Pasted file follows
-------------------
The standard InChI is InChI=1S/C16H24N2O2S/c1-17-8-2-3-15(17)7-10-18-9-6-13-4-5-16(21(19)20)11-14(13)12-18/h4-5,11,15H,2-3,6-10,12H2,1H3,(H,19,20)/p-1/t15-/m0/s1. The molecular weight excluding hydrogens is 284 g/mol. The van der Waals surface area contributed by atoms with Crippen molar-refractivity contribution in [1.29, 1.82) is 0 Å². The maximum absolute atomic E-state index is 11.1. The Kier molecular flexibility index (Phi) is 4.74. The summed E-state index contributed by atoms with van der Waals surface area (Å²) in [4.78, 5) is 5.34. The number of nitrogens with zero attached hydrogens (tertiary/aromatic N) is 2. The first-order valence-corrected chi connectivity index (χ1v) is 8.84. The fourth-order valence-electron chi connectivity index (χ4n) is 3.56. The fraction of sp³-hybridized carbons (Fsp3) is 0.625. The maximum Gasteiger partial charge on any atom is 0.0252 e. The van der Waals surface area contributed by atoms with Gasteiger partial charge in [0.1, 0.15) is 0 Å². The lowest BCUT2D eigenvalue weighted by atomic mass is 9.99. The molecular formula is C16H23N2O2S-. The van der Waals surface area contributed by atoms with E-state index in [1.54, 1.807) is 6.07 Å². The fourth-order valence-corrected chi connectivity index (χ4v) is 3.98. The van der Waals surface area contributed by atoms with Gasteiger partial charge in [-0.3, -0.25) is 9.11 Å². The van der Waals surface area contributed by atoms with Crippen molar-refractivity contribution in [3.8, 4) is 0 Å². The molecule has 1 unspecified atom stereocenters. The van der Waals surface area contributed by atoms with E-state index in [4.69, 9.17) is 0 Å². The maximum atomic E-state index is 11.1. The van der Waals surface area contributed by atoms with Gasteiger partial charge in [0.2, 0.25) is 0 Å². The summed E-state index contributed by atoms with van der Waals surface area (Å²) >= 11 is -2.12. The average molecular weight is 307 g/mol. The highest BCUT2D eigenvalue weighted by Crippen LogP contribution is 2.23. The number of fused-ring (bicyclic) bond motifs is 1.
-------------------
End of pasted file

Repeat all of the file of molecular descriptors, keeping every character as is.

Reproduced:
The standard InChI is InChI=1S/C16H24N2O2S/c1-17-8-2-3-15(17)7-10-18-9-6-13-4-5-16(21(19)20)11-14(13)12-18/h4-5,11,15H,2-3,6-10,12H2,1H3,(H,19,20)/p-1/t15-/m0/s1. The molecular weight excluding hydrogens is 284 g/mol. The van der Waals surface area contributed by atoms with Crippen molar-refractivity contribution in [1.29, 1.82) is 0 Å². The maximum absolute atomic E-state index is 11.1. The Kier molecular flexibility index (Phi) is 4.74. The summed E-state index contributed by atoms with van der Waals surface area (Å²) in [4.78, 5) is 5.34. The number of nitrogens with zero attached hydrogens (tertiary/aromatic N) is 2. The first-order valence-corrected chi connectivity index (χ1v) is 8.84. The fourth-order valence-electron chi connectivity index (χ4n) is 3.56. The fraction of sp³-hybridized carbons (Fsp3) is 0.625. The maximum Gasteiger partial charge on any atom is 0.0252 e. The van der Waals surface area contributed by atoms with Gasteiger partial charge in [0.1, 0.15) is 0 Å². The lowest BCUT2D eigenvalue weighted by atomic mass is 9.99. The molecular formula is C16H23N2O2S-. The van der Waals surface area contributed by atoms with E-state index in [1.54, 1.807) is 6.07 Å². The fourth-order valence-corrected chi connectivity index (χ4v) is 3.98. The van der Waals surface area contributed by atoms with Gasteiger partial charge in [-0.3, -0.25) is 9.11 Å². The van der Waals surface area contributed by atoms with Crippen molar-refractivity contribution in [3.8, 4) is 0 Å². The molecule has 1 unspecified atom stereocenters. The van der Waals surface area contributed by atoms with E-state index in [4.69, 9.17) is 0 Å². The maximum atomic E-state index is 11.1. The van der Waals surface area contributed by atoms with Gasteiger partial charge in [0.2, 0.25) is 0 Å². The summed E-state index contributed by atoms with van der Waals surface area (Å²) >= 11 is -2.12. The average molecular weight is 307 g/mol. The highest BCUT2D eigenvalue weighted by Crippen LogP contribution is 2.23. The number of fused-ring (bicyclic) bond motifs is 1.